"Elites preying on the weak, the gullible, the marginal, the poor."
August 9, 2013 10:03 AM   Subscribe

"We condition the poor and the working class to go to war. We promise them honor, status, glory, and adventure. We promise boys they will become men. We hold these promises up against the dead-end jobs of small-town life, the financial dislocations, credit card debt, bad marriages, lack of health insurance, and dread of unemployment. The military is the call of the Sirens, the enticement that has for generations seduced young Americans working in fast food restaurants or behind the counters of Walmarts to fight and die for war profiteers and elites."
-- War is Betrayal. Persistent Myths of Combat, an essay by Chris Hedges of Truthdig. Responses within.

Responses
* Roy Scranton (Veteran of the Iraq War, co-editor of the book Fire and Forget): Misreading War Literature
* Phillip Carter (Former US Army officer and Iraq war veteran): We Aren't Victims
* Joyce S. Goldberg (Associate Professor of History at the UT Arlington): False Masculinity
* Chris Lombardi (Writer): Veterans Who Dissent
* William Treseder (Served in the USMC in Iraq and Afghanistan): A False Portrait
posted by zarq (57 comments total) 46 users marked this as a favorite

 
Kind of shines a light on T.R., an elite who absolutely believed that war was something needed for all levels of society, at least until his son was shot down.
posted by Atreides at 10:06 AM on August 9, 2013 [4 favorites]


The problem isn't that war is a myth, but a reality. It can make adults of children, provide an income, along with a sense of belonging to those who have little chance of that. That's the real tragedy.
posted by Brandon Blatcher at 10:12 AM on August 9, 2013 [11 favorites]


By the way... I didn't quote the responses in the post or its title, but they're all quite good. They address the topic directly and point out some serious flaws / biases / overlooked points in Hedges' argument.
posted by zarq at 10:19 AM on August 9, 2013 [1 favorite]


I don't think this is an accurate picture of combat-arms military demographics these days.

On the enlisted combat arms side, people who can get over the background check, ASVAB, fitness requirements, and training hurdles are the cream of the blue collar crop -- certainly people who can do much better than Wal-Mart and fast food in terms of their job opportunities pre-service, to say the least of post-service.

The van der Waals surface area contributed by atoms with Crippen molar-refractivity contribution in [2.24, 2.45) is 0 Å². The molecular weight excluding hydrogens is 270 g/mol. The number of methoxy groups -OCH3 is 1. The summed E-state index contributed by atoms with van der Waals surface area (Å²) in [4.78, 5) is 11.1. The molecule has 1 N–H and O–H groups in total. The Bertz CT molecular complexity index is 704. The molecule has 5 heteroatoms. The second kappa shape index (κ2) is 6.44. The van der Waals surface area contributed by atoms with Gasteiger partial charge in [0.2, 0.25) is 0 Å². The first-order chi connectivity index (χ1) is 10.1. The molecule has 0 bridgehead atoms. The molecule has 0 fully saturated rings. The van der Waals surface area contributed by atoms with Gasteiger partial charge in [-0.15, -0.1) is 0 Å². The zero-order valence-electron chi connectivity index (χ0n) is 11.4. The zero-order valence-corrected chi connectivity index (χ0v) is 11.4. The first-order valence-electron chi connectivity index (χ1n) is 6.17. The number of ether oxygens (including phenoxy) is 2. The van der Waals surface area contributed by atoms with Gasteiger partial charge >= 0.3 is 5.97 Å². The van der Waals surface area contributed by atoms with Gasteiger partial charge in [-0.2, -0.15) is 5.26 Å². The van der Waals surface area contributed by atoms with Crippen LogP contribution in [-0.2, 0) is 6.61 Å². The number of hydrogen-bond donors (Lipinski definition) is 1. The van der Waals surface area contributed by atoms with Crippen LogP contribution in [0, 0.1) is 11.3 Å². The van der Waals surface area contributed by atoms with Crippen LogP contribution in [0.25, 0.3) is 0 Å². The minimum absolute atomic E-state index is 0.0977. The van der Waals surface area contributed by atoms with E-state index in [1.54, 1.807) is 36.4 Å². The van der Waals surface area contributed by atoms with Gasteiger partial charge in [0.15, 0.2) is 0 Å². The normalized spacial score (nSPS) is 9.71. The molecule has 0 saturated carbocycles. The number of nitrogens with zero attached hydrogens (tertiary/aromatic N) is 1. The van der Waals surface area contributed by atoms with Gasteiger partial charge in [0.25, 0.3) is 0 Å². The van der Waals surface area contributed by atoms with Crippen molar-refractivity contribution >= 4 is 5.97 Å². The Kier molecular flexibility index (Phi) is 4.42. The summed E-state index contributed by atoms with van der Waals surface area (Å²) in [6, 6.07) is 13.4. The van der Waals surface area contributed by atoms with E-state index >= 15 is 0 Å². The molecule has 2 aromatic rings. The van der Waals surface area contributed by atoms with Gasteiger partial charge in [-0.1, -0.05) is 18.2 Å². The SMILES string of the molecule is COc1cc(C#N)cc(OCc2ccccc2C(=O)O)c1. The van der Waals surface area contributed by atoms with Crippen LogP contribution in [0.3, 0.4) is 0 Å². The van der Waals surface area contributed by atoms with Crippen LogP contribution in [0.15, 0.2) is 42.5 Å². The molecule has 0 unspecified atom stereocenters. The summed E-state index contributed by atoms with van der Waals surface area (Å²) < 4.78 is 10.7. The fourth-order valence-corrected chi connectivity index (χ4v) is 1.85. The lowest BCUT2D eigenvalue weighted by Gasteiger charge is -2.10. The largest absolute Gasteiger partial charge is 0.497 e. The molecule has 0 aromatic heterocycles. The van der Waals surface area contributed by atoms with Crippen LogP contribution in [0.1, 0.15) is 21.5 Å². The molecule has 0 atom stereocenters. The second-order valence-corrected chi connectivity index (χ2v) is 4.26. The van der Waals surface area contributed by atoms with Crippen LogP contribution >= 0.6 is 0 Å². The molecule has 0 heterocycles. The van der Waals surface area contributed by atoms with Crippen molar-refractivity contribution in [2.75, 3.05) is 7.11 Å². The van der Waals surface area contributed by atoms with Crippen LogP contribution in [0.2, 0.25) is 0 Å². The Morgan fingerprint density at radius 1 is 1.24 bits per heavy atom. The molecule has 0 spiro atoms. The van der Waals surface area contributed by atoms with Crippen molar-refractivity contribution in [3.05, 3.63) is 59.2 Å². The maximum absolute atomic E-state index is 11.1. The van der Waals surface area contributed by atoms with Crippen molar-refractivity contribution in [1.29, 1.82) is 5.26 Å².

When you look at combat arms officers, that's an elite in and of itself. A college degree is required, along with even more exacting cognitive and physical fitness requirements and training to get over. There's a reason why top MBA programs would fill a sizable portion of their classes (and some actually do) with young veteran officers.
posted by MattD at 10:20 AM on August 9, 2013 [13 favorites]


We promise them honor, status, glory, and adventure.

Kinda resembles the elevated status of small-town high school varsity sports. Coincidence?
posted by ZenMasterThis at 10:21 AM on August 9, 2013 [2 favorites]


Kinda resembles the elevated status of small-town high school varsity sports. Coincidence?

Well they're both the kind of thing that the average Mefite intrinsically hates.
posted by Aizkolari at 10:25 AM on August 9, 2013 [17 favorites]


I perhaps should have said reflexively distrusts there. Hate is too strong a word.
posted by Aizkolari at 10:31 AM on August 9, 2013 [2 favorites]


I don't think this is an accurate picture of combat-arms military demographics these days.

On the enlisted combat arms side, people who can get over the background check, ASVAB, fitness requirements, and training hurdles are the cream of the blue collar crop


One doesn't need a particularly high ASVAB score to go into combat arms. The ASVAB is not a difficult test anyway. The fitness requirements going in, are basically: don't be massively overweight and do like 10 or so pushups, at least for the Army. The cream of the blue collar crop is not going into combat arms, if they go into the military it's usually in more technical positions that require more study and more intelligence.

Officers are a separate category in my mind and can't really be compared to enlisted as far as demographics go.
posted by IvoShandor at 10:34 AM on August 9, 2013 [6 favorites]


> They address the topic directly and point out some serious flaws / biases / overlooked points in Hedges' argument.

Eh, not really. Here's my summary:

* Roy Scranton (Veteran of the Iraq War, co-editor of the book Fire and Forget): Misreading War Literature: Hedges' remarks about war lit do not stand up to my professional lit crit scrutiny, therefore we can ignore his major point.

* Phillip Carter (Former US Army officer and Iraq war veteran): We Aren't Victims: his survey is one-sided and he doesn't quote people who think the military is peachy-keen, therefore we can ignore his major point.

* Joyce S. Goldberg (Associate Professor of History at the UT Arlington): False Masculinity: Hedges oversimplifies, therefore we can ignore his major point.

* Chris Lombardi (Writer): Veterans Who Dissent: good, thoughtful response

* William Treseder (Served in the USMC in Iraq and Afghanistan): A False Portrait: not all veterans are like that, therefore we can ignore his major point.

It's the easiest thing in the world to go through anything that's not, say, the Realencyclop├Ądie der Classischen Altertumswissenschaft and find things that have been left out or discussed too summarily or present a bias of some kind (n.b.: everything a human being writes has a bias of some kind) and then make a dismissive gesture and get back to business as usual. His major point, just to restate it, is: